Authors: Whittall, J; Quinn, P; Lato, M; Porter, M; Bowden, B; Drew, J; Croaker, M

Open access courtesy of:


Cite As:
Whittall, J, Quinn, P, Lato, M, Porter, M, Bowden, B, Drew, J & Croaker, M 2019, 'Managing geohazard risk during mineral exploration at remote locations in rugged terrain and tropical environments', in J Wesseloo (ed.), MGR 2019: Proceedings of the First International Conference on Mining Geomechanical Risk, Australian Centre for Geomechanics, Perth, pp. 493-504,

Download citation as:   ris   bibtex   endnote   text   Zotero

Mineral exploration projects in tropical environments can be exposed to a range of geohazards, including landslide, rockfall, debris flow, flooding, and subsidence. Understanding the geohazard types present, and their potential consequences at a proposed drill pad or camp site, is critical to managing the project’s geohazard risks. During the early stages of exploration, typical datasets used to map and evaluate geohazards, such as stereo airphotos and airborne LiDAR data, are often not available; as a result, engineers and geologists must rely on reconnaissance-level desktop studies and field observations of the geomorphology to estimate the risk of geohazard exposure. In order to effectively estimate geohazard risk at individual sites in a systematic manner, an evidence-based system was developed employing a standard risk equation. The components of the field-based geohazard risk assessment system include identifying the geohazard type and estimating the annual probability of occurrence at a specific location, estimating the spatial probability of the geohazard reaching the elements at risk, estimating the vulnerability of the elements at risk to the geohazard, and estimating the temporal probability that the elements at risk would be present when a geohazard occurs. This approach enables credible geohazard threats to be rated and facilitates appropriate risk management approaches suitable for each location and geohazard type. In parallel with the geohazard risk ratings, geohazard risk can be managed through more detailed assessment, awareness training, engineering measures, relocation of drill sites and infrastructure, and trigger action response plans. This paper presents a case study that employs the methodology at a greenfield exploration project site in tropical jungle in mountainous terrain.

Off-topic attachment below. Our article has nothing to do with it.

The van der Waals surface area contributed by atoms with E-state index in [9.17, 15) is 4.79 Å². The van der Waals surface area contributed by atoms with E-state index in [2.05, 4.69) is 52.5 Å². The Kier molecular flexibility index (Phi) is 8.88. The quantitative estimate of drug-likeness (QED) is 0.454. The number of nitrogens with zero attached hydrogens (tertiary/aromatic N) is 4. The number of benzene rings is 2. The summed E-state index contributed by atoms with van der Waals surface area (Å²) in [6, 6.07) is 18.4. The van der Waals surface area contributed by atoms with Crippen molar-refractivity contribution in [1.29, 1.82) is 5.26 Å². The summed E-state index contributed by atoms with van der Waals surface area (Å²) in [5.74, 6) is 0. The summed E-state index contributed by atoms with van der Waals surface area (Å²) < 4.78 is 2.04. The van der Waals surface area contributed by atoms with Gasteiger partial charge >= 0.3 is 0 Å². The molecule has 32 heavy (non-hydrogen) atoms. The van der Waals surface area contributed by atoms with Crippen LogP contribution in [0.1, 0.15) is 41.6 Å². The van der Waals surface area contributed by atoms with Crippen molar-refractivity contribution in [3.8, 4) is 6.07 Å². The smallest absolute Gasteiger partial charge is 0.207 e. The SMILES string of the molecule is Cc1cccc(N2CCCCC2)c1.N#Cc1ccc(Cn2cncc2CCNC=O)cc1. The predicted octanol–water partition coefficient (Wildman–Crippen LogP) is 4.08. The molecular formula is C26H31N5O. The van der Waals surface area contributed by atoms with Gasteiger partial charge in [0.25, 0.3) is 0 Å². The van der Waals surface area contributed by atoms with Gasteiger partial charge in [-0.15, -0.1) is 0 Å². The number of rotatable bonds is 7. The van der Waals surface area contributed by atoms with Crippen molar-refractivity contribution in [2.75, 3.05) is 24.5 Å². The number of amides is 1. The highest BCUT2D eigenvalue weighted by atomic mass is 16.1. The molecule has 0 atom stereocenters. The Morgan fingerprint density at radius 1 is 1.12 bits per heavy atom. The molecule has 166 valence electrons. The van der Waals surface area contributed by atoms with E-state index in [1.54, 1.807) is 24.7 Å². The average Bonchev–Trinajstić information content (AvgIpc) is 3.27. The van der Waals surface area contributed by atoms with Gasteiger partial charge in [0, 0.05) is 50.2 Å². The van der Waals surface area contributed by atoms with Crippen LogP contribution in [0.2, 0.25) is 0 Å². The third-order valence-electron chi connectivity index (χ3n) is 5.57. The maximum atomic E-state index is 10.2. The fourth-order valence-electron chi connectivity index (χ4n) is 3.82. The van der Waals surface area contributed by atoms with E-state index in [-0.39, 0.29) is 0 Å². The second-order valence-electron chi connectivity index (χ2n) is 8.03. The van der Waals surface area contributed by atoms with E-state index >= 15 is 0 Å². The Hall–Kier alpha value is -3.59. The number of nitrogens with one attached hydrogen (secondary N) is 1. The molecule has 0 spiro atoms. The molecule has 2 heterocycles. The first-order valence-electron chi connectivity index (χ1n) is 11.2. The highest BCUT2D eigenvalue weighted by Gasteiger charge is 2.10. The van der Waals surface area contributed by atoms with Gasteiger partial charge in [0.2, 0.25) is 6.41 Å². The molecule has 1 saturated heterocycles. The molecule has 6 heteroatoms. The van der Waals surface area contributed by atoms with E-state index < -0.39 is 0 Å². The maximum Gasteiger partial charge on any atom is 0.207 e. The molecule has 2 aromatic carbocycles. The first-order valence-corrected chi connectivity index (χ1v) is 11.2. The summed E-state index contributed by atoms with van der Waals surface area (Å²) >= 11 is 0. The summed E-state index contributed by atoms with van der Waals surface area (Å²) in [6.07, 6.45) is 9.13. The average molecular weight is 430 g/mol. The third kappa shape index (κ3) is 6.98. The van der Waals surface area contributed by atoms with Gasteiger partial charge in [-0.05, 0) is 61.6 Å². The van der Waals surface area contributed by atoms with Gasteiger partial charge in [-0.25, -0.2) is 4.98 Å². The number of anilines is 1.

Keywords: risk assessment, exploration, geohazards, tropical environment

Heim, A 1932, ‘Landslides and human lives (Bergsturz and Menschenleben)’, Beiblatt zur Vierteljahrsschrift der Naturforschenden Gesellschaft in Zürich, no. 20, vol. 77, translated by N Skermer.
Leroi, E, Bonnard, C, Fell, R & McInnes, R 2005, ‘Risk assessment and management’, in O Hungr, R Fell, R Couture & E Eberhardt (eds), Proceedings of the International Conference on Landslide Risk Management, A.A. Balkema, Rotterdam, pp. 159–198.
Morgenstern, N 1995, ‘Managing risk in geotechnical engineering’, Proceedings of the 10th Pan-American Conference on Soil Mechanics and Foundation Engineering, Mexican Society of Soil Mechanics, Mexico City, pp. 102–126.
Porter, M, Lato, M, Quinn, P & Whittall, J 2019, ‘Challenges with the use of risk matrices for geohazard risk management for resource development projects’, in J Wesseloo (ed.), Proceedings of the First International Conference on Mining Geomechanical Risk, Australian Centre for Geomechanics, Perth, pp. 71–84.

© Copyright 2024, Australian Centre for Geomechanics (ACG), The University of Western Australia. All rights reserved.
View copyright/legal information
Please direct any queries or error reports to